Transplanting intestinal bacteria into white-eyed gull chicks
The Zoological Garden hosts a breeding colony of white-eyed gulls, an endangered species. The breeding season of this species takes place at the beginning of summer.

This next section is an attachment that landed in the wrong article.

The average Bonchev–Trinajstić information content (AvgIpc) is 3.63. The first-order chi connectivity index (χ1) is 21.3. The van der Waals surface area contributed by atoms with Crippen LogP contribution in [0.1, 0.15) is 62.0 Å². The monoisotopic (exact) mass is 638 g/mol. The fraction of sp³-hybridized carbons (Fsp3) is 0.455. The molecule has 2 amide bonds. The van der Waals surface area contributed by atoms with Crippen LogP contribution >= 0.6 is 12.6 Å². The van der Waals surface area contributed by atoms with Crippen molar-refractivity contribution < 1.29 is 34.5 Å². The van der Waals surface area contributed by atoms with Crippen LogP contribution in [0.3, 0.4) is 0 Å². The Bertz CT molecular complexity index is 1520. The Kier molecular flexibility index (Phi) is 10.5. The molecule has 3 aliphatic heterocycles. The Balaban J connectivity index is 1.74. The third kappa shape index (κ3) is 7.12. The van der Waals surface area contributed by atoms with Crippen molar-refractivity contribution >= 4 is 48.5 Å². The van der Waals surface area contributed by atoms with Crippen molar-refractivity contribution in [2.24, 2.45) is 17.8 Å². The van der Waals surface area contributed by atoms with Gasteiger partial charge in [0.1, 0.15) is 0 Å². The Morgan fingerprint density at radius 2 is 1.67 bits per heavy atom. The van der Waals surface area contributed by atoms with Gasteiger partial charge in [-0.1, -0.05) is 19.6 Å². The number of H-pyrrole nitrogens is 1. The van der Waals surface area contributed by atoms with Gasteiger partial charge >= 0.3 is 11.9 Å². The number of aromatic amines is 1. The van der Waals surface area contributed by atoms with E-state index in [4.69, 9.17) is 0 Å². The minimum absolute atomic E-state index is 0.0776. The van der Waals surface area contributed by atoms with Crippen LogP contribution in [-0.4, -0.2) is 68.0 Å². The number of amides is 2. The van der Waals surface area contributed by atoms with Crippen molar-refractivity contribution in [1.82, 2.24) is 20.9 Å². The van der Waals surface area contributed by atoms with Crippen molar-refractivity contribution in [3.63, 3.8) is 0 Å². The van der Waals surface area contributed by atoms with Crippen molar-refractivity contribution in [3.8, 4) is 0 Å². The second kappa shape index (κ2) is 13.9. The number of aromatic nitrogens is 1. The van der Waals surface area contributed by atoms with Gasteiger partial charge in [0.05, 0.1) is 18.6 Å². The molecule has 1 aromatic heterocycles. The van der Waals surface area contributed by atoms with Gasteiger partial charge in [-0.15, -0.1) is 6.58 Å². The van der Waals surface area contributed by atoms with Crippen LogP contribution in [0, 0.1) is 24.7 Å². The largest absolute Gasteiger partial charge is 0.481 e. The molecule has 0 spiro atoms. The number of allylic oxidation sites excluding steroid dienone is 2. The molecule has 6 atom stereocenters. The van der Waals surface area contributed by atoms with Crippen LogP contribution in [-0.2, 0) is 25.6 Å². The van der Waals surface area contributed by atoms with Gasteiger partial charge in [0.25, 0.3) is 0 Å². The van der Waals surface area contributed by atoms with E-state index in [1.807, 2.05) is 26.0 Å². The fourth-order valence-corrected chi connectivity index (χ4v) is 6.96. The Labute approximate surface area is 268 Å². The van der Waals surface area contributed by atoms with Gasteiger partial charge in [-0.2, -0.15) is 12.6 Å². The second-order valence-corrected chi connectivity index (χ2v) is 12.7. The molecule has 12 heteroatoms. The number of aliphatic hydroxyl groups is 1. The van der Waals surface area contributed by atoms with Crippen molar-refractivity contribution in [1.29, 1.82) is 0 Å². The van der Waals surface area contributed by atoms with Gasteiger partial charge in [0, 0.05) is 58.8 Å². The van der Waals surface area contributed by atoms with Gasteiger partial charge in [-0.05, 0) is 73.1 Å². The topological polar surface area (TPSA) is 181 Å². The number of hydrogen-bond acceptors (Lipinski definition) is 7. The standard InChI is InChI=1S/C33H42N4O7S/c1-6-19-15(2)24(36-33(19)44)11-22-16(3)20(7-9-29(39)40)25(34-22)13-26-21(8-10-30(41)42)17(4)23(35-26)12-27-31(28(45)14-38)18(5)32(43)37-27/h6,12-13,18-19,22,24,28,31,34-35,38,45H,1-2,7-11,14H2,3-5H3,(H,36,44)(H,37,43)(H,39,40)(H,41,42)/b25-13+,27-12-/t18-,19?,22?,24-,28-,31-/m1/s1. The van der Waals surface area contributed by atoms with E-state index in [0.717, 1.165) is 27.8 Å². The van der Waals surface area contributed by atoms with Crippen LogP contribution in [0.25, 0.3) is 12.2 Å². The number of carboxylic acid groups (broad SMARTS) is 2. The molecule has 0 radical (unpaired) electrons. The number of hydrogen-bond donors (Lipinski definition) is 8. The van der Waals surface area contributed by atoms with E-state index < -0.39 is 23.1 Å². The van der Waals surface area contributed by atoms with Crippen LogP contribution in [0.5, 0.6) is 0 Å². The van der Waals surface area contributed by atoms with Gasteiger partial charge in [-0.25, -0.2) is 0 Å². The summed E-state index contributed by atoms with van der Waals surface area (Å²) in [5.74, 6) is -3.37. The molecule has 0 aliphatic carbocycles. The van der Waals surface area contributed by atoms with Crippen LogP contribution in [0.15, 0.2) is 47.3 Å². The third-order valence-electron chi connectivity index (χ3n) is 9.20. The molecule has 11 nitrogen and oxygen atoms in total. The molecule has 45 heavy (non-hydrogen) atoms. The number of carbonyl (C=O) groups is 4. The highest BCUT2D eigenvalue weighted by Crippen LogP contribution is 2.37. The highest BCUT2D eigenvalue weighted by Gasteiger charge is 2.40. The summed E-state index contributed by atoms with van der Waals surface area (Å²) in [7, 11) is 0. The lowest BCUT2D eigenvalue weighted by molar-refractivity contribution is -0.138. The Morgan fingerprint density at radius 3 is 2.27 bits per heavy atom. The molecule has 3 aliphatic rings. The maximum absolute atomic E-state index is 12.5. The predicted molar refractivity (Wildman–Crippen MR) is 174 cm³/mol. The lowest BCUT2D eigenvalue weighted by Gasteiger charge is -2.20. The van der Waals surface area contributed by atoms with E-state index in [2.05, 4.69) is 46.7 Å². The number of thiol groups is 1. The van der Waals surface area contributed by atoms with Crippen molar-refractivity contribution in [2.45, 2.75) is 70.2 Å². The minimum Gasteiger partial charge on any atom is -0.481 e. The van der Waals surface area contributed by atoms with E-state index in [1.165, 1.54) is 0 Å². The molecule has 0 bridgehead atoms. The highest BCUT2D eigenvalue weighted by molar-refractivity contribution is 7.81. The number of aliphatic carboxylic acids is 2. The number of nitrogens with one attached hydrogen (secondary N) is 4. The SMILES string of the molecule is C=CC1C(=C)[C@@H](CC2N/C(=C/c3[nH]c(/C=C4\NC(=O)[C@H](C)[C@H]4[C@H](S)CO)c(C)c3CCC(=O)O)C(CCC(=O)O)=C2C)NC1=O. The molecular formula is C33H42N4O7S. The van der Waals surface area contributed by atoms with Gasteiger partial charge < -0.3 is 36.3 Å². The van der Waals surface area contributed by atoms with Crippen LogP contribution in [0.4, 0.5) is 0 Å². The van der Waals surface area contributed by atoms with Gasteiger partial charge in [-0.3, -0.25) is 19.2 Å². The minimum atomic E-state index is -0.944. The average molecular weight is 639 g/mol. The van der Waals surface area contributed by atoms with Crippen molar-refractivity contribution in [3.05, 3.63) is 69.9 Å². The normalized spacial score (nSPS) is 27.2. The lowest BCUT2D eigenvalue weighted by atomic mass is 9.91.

At the beginning of August, the end of the breeding season, the animal keepers found two deserted eggs in their cage. The eggs were removed from the cage, incubated in an incubator, and hatched successfully. In nature the gulls feed their chicks by regurgitating food. In doing so, they transfer intestinal bacteria and digestion fluids to their chicks, which help them to digest their food. The chicks that have hatched in the incubator are not fed by their parents, so naturally they are not receiving these substances. To solve this problem the stomach content of an adult gull was siphoned out and inserted into the young chicks' stomach. The chicks' food is based on fish, and their keepers make sure that each of their meals will include three essential ingredients: fish flesh, bones, and intestines. In addition, the chicks receive digestive enzymes specifically for youngsters.